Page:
Thursday, May 26, 2016

After the Civil War

Every year since I was a child, I visited the Civil War Muster in Jackson at Cascades Park. It was always one of the highlights of my summer. Always, my favorite part was seeing the women in the period dresses, particularly with their wide, bell shaped hoop skirts. I loved watching them float around the park and I enjoyed getting a real life glimpse into the past. 

This year Ella Sharp Museum put on a two-day Civil War event much like the Civil War Muster, but in my opinion much better. Reasons being that it was a much smaller and intimate event and also because there were many hands on experiences to be had. But perhaps my largest reason is because, after all these years of looking in as an outsider, I actually got to be on the other side of the event. I got to be a part of bringing the Civil War back to life. 

In my recent post I wrote about interpreting a Civil War nurse. In addition to doing public presentations about nursing I got to stick around the rest of the night and socialize  with the  re-enactors.That evening a candle light tour of the grounds was scheduled. It would be a tour through several stops with re-enactments of different Civil War life happenings would be going on. As the tour grew near, it became clear no public would be showing up. However, that didn't stop the re-enactors for performing their show for themselves and of course me. I was still dressed in historical clothing and was standing with the ladies, unaware of just how deep re-enactors take things. I was in the middle of being a spectator and part of the show at the same time.
We stood outside of the log cabin while hearing the charges against a soldier and witnessing his subsequent execution by firing squad. One of the ladies even married the man before his execution so that she could collect his pension. I watched one soldier stand in the doorway of the log cabin and in that moment you couldn't have done much to convince me I was standing in 2016. It truly felt like I was standing 155 years in the past. Usually one to be a feminist, I enjoyed this brief glimpse into a time when men's and women's roles were much more clearly defined. Though I was treated differently, I quite enjoyed being treated like a true lady. One man even escorted me into the military camp.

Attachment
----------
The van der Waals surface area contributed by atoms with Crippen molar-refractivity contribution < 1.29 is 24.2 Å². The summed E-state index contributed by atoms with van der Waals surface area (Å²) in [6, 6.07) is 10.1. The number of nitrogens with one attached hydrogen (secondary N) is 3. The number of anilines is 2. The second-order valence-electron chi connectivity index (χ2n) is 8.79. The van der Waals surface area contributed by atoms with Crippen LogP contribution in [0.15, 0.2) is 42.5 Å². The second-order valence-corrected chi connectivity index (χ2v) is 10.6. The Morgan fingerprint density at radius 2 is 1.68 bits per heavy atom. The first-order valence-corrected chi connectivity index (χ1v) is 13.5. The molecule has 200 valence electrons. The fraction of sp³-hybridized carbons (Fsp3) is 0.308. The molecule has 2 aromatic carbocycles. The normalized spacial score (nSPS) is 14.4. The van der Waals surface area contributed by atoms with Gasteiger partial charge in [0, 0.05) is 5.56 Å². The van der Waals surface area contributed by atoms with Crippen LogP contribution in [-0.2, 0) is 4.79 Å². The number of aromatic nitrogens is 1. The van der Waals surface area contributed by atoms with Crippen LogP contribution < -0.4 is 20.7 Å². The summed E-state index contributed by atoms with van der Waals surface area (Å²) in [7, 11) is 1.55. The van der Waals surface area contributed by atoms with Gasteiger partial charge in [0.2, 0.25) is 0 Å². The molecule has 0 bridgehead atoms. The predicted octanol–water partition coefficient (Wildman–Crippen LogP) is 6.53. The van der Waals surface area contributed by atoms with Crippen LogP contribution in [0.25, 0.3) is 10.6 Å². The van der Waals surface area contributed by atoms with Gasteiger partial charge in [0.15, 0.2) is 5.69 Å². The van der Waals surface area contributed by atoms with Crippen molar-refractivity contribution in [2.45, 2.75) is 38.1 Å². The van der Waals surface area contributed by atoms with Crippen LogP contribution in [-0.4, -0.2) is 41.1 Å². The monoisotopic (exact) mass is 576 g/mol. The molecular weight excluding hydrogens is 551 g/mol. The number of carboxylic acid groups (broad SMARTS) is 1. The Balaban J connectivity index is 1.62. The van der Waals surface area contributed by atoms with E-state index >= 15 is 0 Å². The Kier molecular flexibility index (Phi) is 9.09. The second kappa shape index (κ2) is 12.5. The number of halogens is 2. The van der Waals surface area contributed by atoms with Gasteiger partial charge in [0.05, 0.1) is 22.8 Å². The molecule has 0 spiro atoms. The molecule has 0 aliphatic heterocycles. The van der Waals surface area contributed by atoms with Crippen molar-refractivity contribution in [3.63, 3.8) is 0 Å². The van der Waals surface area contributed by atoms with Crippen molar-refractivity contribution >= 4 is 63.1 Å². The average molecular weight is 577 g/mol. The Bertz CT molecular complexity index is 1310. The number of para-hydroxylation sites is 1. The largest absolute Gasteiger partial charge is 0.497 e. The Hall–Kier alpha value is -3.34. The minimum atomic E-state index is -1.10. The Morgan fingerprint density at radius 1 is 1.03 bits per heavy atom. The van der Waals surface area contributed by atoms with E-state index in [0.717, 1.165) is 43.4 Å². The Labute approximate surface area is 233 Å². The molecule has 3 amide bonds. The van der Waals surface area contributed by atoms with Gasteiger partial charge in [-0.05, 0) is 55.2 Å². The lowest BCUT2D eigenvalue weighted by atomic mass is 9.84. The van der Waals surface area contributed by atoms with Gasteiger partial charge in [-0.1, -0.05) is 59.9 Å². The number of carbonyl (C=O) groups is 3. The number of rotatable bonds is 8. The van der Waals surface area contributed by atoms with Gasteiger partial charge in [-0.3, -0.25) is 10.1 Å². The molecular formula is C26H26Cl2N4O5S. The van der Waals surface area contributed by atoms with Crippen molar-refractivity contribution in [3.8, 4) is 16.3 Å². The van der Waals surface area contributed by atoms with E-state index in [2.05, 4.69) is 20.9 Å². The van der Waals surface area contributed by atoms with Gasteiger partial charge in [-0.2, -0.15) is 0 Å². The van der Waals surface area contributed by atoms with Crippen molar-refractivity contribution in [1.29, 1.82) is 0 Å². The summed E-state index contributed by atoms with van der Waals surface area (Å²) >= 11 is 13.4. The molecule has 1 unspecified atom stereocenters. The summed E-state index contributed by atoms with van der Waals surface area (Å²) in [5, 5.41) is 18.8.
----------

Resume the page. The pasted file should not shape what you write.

Our next stop was to the Sharp House for parlor games. People were mostly breaking character at this point because the tour wasn't truly happening. But I entered the front door to women sitting on the furniture in the parlor and I felt like I was a guest into the home of Dwight and Mary Merriman and maybe their little daughter Ella was in the next room.  I sat down on the sofa (which I never have gotten to do!) and enjoyed the illusion as long as it could last.
The re-enactors stayed around for a few drinks in the granary saloon complete with live period music. I was lucky enough to be a part of this as well, both because I invited myself and I still had a friend there. I stayed until well after dark, which meant that during a late night walk up Farm Lane I got showered by the light of a full moon while listening only to my boots click on the pavement. I walked up the the farm house to help pick it up a bit and lock up. Being in Ella's home was not only spooky but calming at the same time. The bright moonlight shone through lace curtains and there was nothing silent about walking through this house alone at night.

I've been learning a lot about the Civil War these past weeks. Learning more than just dates, names of battles, and the order of events. I've been learning about the people who lived it. We can be very quick to judge people from the past for what we see as barbaric ways, poor decisions, and inconvenient ways of life. But, what not enough of us realize is that they were coming from a different place, knew different things, had different experiences, and didn't know what we do now. People may look at us in 150 years and things we were crazy for executing criminals or not being able to develop a cure for cancer. Sometimes we may call them stupid. They weren't stupid, only ignorant to what we know now. In many ways we run the risk of being ignorant too. Those ignorant among us are the ones that don't allow history to become a lesson. Living history isn't meant to keep us there, but honor it, preserve it, and let us learn from it.

PS-I finally got to try on that hoop skirt!